How Do You Respond When Your Spouse and Kids Annoy You?

Posted on December 24, 2013 in Family by

annoyedHave you ever noticed that it’s easier to honor a perfect stranger, or someone you hardly know, than it is the people you love the most? I find this to be not only true in my own life, but very perplexing. How is it so much easier to be patient, kind and understanding to people I don’t really know than it is to be all those things with my wife and kids?

Do I love the people at the gas station more than my own family? Do I prefer the company of the grocery store clerk over my kids? Are my co-workers more deserving of my best than my wife? I doubt we would answer any of these questions in the affirmative and yet, practically speaking, we live life as if we answered “yes” to them all.

I am reminded of Paul’s words in 1 Corinthians 13: 7 as he teaches on what love looks like in daily life. Paul, speaking of love, says that it:

“Bears all things, believes all things, hopes all things, and endures all things.”

In other words, when it comes to the people we claim to love the most our love should produce more patience, more kindness, more hope and more trust. So whatever measure of these attributes we show towards the relative strangers we live next door to, work with, or encounter at the grocery store, the measure shown to our wife, kids, and extended family (Christian brothers and sisters) should be greater.

So even though you find it annoying that your co-worker whistles all day, or it really bugs you that the teller smacks her gum while talking to you, or your neighbor’s apparent lack of common courtesy is frustrating, the fact that you show patience, kindness and respect to these people is a good thing. What is not good is when you become visibly irritated, verbally frustrated or completely lose your patience with those you claim to love most over the same quirky pet-peeves.

By honoring those we don’t know all that well and don’t claim to love more than our own wife, kids, families, church family and others we do claim to love, we mix-up Paul’s message and send the wrong message to those we are closest to. Don’t get me wrong, showing the attributes of love for the world around us is needed and must be an aspect of our walk with Christ. However, showing the attributes of love to the lost world around us while not bestowing the same honor on our own family is harmful.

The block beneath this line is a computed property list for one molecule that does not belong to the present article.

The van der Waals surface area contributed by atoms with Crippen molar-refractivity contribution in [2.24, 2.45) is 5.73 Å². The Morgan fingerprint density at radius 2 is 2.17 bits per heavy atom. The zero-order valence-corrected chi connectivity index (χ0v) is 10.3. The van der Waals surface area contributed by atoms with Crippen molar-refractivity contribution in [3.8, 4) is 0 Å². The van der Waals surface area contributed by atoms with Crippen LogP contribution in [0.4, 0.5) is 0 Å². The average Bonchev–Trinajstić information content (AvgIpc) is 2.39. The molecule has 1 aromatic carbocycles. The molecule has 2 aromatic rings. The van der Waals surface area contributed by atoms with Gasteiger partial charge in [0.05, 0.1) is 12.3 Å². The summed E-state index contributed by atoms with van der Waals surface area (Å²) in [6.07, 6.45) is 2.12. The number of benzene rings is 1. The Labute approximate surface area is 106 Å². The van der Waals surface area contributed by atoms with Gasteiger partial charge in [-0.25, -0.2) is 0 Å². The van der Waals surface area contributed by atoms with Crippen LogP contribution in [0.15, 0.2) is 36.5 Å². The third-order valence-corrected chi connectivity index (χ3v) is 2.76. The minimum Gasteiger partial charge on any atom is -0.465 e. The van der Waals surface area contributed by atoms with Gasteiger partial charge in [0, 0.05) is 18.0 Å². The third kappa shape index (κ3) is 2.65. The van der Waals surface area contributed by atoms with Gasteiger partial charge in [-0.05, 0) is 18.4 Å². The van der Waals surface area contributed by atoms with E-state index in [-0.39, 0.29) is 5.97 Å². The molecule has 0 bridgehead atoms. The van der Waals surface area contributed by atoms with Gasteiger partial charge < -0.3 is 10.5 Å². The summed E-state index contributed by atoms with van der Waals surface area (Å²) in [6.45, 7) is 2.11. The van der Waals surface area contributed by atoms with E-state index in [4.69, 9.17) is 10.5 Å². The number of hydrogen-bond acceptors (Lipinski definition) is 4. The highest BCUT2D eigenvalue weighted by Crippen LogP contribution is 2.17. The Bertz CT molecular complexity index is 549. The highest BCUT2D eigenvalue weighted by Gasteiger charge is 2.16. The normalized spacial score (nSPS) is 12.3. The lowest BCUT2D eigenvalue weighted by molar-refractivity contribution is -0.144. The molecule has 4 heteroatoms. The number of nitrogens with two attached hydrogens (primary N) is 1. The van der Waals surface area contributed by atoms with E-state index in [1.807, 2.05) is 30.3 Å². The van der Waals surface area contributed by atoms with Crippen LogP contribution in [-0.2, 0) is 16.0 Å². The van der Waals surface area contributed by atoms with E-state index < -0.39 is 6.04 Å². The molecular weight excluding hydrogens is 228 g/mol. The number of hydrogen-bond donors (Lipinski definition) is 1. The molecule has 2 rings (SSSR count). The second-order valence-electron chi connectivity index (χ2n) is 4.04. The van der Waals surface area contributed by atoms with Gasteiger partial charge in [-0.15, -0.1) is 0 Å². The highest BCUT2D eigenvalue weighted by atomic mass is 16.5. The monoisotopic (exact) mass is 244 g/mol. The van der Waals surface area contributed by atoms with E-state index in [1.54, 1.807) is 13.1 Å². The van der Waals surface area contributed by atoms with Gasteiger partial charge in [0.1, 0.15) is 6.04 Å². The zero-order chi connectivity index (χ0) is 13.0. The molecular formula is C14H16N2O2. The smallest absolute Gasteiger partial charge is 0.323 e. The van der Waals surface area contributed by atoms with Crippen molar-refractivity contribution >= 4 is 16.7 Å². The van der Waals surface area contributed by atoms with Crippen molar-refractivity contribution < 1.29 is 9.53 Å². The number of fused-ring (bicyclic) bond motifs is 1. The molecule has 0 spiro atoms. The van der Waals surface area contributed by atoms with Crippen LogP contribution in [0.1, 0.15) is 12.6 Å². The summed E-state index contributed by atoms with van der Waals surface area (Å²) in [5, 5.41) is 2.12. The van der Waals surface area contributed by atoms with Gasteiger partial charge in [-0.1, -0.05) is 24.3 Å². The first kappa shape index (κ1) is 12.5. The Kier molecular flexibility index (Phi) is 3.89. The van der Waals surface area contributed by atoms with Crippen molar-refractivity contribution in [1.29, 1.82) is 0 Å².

Carey Nieuwhof has written a very helpful article on this very topic with some practical advice I think we all need reminded of occasionally. He says;

“So why not change your assumption about the people you live with? Why not decide there’s a perfectly good explanation as to why they forgot to turn off the lights/empty the dishwasher/do their homework? Why don’t you assume they meant to, but forgot? Got called away by something urgent? Left the room to help someone else? Were coming back to get it done but you just happened to walk in early? Three things will happen.

  • First, you’ll have a lot less conflict in your home.
  • Second, you’ll feel better about the people you live with, and they’ll feel better about you. You will begin to honor each other.
  • Third, people might actually start turning off the lights. Because you’ve treated them as responsible people who tend to do these things. People have a way of becoming what we believe about them.”

You see, our beliefs about the people we know best, the people we claim to love the most, will have a lasting impact on them. Our spouse needs to know that we love them so much we assume the best, no matter how annoying it is that they can’t pick up their socks off the floor. Our kids need to know we believe they intend to do the right thing, even when they fail. If we continually assume our spouse and children will always do the wrong thing, they will.

By bestowing this kind of high honor on our spouse and kids we will be living out Paul’s words in 1 Corinthians 13:7 and showing them just how much we truly love them. It’s not easy to “bear all things,” such as the ups and downs of a marriage. It’s not easy to “believe all things,” by seeing the good in our spouse and kids continually. It’s not easy to “hope all things,” by giving our spouse and kids the benefit of the doubt. And it’s not easy to “endure all things,” as life can be a real trial at times.

But our spouse and children are worth every effort we can make to ensure they know, without a doubt, that we love them.

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